Something's Gotta Give

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If the adage 'as goes transportation so goes the economy' is true, the U.S. financial markets are in a deeper pit than many had imagined. The Dow Jones Transportation Index has shed 1.2% year to date while its market counterparts, including the Dow Jones Industrial Average and the S&P 500,  have been showing off reaching multi-year highs and achieving year-to-date advances of 8.5% and 12.8%, respectively.

Transportation's woes are compounded with a weak future revenue picture painted by the likes of FedEx Corporation (NYSE: FDX) and railroad company Norfolk Southern (NYSE: NSC), among others.  One transportation analyst tells me that in the end, something's gotta give and either the industrials are going to crack or transportation companies are going to catch up. John Barnes, an analyst with RBC Capital Markets, is in the former camp.

To be clear, FedEx's stock is off about 5% since the company pre-announced its worldwide growth projections for 2012 and 2013. It lowered its revenue forecasts amid weak economic conditions in Europe and in the U.S.  There was a small pop in FedEx shares on Monday following the weekend's FedEx Cup Playoffs, but that near 1% jump did little to soothe investors.


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That the Dow Jones industrial and transportation averages are trading in opposite directions is cause for concern. For one, it suggests that if in fact transportation is a gauge of economic conditions the markets are moving higher not on the fundamentals of the economy but instead the artificial stimulus provided by monetary policymakers. And, if recent reports are accurate and money managers are in fact taking to the sidelines for the remainder of this year, then it is retail investors -- not institutions -- who are driving the markets higher, says Barnes. That means the individual investor is either going to be the hero or the fall guy. 

The antidote for FedEx's struggles is a material restructuring of its express unit, according to Barnes, which investors will be listening for at the FedEx Investors and Lenders Meeting next month. Domestic air freight volumes are just too low and international trade is far too slow to support the number of aircraft that FedEx has dedicated to this segment, he told me. 

Railroad company Norfolk Southern sounded a similar alarm when it disappointed investors and warned that third quarter profits would fall below estimates. Slower volumes in coal and merchandise transport in addition to exposure overseas are pressuring revenues. Weak economic conditions in Europe and Asia are weighing on the company. It almost seems to make sense to limit an investment portfolio to companies with a domestic focus given the impact that overseas' economies are having on corporate profits.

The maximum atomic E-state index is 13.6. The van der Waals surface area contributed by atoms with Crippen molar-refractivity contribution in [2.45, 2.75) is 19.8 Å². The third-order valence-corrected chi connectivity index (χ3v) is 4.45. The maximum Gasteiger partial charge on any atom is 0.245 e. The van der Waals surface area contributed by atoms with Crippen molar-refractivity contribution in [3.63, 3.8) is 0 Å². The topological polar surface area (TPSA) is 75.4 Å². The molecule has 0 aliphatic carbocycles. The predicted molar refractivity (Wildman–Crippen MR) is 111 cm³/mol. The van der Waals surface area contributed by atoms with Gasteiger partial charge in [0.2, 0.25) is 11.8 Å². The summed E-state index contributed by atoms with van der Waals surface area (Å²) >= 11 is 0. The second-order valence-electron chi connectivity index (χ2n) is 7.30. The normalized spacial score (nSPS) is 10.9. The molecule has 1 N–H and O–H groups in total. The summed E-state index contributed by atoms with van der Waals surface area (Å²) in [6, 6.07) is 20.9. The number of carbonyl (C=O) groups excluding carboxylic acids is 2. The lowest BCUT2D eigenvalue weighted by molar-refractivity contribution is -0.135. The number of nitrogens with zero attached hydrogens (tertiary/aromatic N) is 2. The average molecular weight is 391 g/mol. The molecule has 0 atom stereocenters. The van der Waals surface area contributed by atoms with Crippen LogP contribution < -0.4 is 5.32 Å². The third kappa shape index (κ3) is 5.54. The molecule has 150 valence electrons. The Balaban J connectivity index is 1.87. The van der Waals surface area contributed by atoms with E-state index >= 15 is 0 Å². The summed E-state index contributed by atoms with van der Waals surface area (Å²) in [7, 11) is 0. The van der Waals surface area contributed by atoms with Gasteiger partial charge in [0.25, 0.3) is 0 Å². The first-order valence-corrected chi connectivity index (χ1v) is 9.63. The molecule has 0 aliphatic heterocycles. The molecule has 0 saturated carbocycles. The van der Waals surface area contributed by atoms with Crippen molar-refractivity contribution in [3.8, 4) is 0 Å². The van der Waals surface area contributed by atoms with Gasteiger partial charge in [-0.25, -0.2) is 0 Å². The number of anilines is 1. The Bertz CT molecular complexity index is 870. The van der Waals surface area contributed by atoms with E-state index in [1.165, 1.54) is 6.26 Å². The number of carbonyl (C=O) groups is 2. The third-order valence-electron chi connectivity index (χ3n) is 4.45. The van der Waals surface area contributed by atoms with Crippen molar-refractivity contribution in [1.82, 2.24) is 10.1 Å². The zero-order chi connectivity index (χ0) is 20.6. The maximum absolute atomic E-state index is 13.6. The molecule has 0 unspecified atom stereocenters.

Shares of the railroad have declined some 10% since the preannouncement on September 19th.

And the hits just keep coming for the transportation sector. Trucking company Landstar System (NASDAQ: LSTR) pre-announced halfway through the third quarter in a mid-quarter conference call. The company lowered its profit and revenue estimates amid uneven volume and revenue that surprised company officials. Landstar reports its earnings results in about one month, which is when the company generally discloses its dividend. Last quarter, Landstar lifted its cash dividend by a penny to six-cents per share. Meanwhile, since late August when the company pre-announced, investors have trimmed 4% from the stock.

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No doubt the transportation sector has some tough weeks ahead. Companies are bracing for the worst while some are holding tight to their outlook on recovery. Whether the transportation sector proves to be a harbinger for the rest of the markets like much of the rest of the economic scenario remains unclear. There are some external anomalies influencing transportation profits but at some point these companies -- like FedEx -- are going to have to look at their own operations to turn the corner.  








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